Each ship sent out probes which landed on the other major bodies orbiting Saturn. One of the probes which landed on Enceladus sent back unusual readings: vibrations from within the icy moon. The Leif Erikson sent out a group of researchers to study Enceladus and attempt to determine the source of the unusual vibrations. However, the researchers had a very little window with which to study the moon It wasn’t until 2132 during the Project Deepdive mission when the Enceladus Subsurface Ocean Explorer discovered the source of the unusual vibrations to be the Cheli, small eel-like creatures living in the subglacial ocean.

Another manned mission was sent to Mimas where those sent set down near Herschel Crater in order to study the moon and how it managed to keep its spherical shape.

The fleet left on August 2, 2124.

Uranus as seen from one of the craters on Miranda. Taken by one of the passengers.

Visit to Uranus

The trip to Uranus took over two years, but the fleet eventually reached Uranus on December 21, 2126. The fleet then split up once again, each setting up orbit around Uranus’ major moons and setting up a temporary camp on each moon for the passengers to be able to explore the moons from them.

During their stay, the astrophysicists studied Uranus in an attempt to learn more about its unusual orientation. During the three month stay, they discovered evidence that Uranus was struck early in its history by a smaller body, the remnants of which formed the ring system.

During the exploration of each of the moons, no evidence of any life was discovered on any of the moons.

The fleet regrouped and left the Uranusian system on March 23, 2127.

Visit to Neptune

The travel time to Neptune would have taken much longer had the passengers not petitioned for the nuclear engines to be burned for a month longer. This caused the journey to Neptune to be shortened by two years. The vessels arrived in Neptunian orbit on November 11, 2130.

View of Neptune from Triton. Proteus can be seen passing between Triton and Neptune. This picture was taken a week before the Neptune Mutiny. Visitors described the moon as being " perpetual twilight."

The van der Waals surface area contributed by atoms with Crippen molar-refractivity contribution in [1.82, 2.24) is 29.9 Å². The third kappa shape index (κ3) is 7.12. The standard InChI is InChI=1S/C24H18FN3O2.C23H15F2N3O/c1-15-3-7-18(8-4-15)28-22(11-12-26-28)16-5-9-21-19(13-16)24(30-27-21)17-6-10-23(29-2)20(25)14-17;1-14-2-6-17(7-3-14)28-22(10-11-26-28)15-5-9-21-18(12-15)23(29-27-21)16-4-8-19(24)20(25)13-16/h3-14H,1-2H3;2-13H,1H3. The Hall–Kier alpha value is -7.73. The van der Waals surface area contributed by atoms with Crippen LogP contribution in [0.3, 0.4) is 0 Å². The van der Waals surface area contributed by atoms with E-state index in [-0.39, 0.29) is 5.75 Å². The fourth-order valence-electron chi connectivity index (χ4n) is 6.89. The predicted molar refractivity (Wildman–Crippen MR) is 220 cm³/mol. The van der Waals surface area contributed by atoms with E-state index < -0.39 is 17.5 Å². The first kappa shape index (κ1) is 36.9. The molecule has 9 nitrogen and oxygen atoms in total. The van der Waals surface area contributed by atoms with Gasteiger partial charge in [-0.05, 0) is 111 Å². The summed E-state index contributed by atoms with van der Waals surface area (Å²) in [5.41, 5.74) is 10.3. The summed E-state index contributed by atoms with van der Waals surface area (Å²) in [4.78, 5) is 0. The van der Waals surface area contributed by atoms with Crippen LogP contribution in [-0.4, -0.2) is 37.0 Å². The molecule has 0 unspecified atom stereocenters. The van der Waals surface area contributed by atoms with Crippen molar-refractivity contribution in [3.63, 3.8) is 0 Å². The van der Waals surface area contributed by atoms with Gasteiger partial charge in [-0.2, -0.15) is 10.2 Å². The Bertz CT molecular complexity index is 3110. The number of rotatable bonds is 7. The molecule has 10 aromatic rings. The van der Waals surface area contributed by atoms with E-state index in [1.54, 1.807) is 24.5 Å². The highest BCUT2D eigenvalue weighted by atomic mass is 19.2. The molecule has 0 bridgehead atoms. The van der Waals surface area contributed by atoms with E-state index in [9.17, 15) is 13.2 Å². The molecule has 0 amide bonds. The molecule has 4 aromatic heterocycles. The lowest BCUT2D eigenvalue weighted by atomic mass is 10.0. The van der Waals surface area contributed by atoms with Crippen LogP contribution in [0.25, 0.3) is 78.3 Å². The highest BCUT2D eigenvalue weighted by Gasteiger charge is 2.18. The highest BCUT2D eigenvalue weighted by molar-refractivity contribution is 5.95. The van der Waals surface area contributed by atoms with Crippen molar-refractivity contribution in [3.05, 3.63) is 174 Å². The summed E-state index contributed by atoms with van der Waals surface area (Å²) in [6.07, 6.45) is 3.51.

The fleet set up in orbit around Triton and set up a base camp on the surface, meaning to allow everyone to land on the surface and each person on the tour vessels spending a week on the surface. The tour stayed in the Neptunian system for three months, studying and visiting the planet and its major and minor moons, taking samples and in some cases souvenirs. The biologists discovered no evidence of life, past or present, on Triton.

Two months in, there was a major mutiny on the Leif Erikson. The majority of the passengers on board were demanding that the ship be turned around and head home as quickly as possible. Now known as the Neptune Mutiny, this miniature war on the ship caused the deaths of fifty-seven passengers. Unfortunately, this mutiny orphaned at least ten children. Order was reestablished about two weeks after the mutiny began and the children were adopted by couples on the other tour ships. A week was set aside for the mourning of the dead as well as a mass funeral service.

When the three months were up, the fleet aimed towards the inner Sol System and activated the nuclear drive for the final time, leaving the Neptunian system on March 19, 2131.

Return to Earth

The return journey to Earth took a total of over eleven years. On May 2, 2142, the Tour officially ended, bringing back the remaining passengers along with the forty-one children born on the Tour.


The tour vessels were placed together for the last time on June 1, 2142 and then each section was fused shut. The Sol System Tour Station became one of Earth’s most famous Lagrange Point habitats as well as a museum.

The SST Station has been maintained in Earth orbit ever since its return and fusing. Some of the inhabitants on the station claim that their roots can be traced back to the Tour Families that formed during the legendary exploration of the system.